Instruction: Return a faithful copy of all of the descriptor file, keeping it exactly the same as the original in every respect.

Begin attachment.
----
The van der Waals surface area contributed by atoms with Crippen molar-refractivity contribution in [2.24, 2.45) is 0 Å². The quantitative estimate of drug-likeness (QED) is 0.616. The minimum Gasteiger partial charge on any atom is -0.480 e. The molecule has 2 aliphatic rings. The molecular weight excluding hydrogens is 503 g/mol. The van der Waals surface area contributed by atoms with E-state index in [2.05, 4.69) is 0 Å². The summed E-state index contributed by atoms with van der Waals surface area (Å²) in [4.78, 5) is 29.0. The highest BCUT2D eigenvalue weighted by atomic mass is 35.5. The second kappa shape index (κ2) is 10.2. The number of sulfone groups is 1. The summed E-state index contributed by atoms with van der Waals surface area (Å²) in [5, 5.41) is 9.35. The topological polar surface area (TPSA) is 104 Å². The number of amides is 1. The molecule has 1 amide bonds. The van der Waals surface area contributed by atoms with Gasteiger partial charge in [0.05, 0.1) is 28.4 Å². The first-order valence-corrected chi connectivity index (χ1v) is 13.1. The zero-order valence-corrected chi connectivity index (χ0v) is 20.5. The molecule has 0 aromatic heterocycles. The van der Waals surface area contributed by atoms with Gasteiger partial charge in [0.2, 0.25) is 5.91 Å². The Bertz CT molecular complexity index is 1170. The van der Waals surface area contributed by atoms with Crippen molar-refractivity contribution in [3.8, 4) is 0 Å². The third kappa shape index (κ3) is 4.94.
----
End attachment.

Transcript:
The van der Waals surface area contributed by atoms with Crippen molar-refractivity contribution in [2.24, 2.45) is 0 Å². The quantitative estimate of drug-likeness (QED) is 0.616. The minimum Gasteiger partial charge on any atom is -0.480 e. The molecule has 2 aliphatic rings. The molecular weight excluding hydrogens is 503 g/mol. The van der Waals surface area contributed by atoms with E-state index in [2.05, 4.69) is 0 Å². The summed E-state index contributed by atoms with van der Waals surface area (Å²) in [4.78, 5) is 29.0. The highest BCUT2D eigenvalue weighted by atomic mass is 35.5. The second kappa shape index (κ2) is 10.2. The number of sulfone groups is 1. The summed E-state index contributed by atoms with van der Waals surface area (Å²) in [5, 5.41) is 9.35. The topological polar surface area (TPSA) is 104 Å². The number of amides is 1. The molecule has 1 amide bonds. The van der Waals surface area contributed by atoms with Gasteiger partial charge in [0.05, 0.1) is 28.4 Å². The first-order valence-corrected chi connectivity index (χ1v) is 13.1. The zero-order valence-corrected chi connectivity index (χ0v) is 20.5. The molecule has 0 aromatic heterocycles. The van der Waals surface area contributed by atoms with Gasteiger partial charge in [0.2, 0.25) is 5.91 Å². The Bertz CT molecular complexity index is 1170. The van der Waals surface area contributed by atoms with Crippen molar-refractivity contribution in [3.8, 4) is 0 Å². The third kappa shape index (κ3) is 4.94.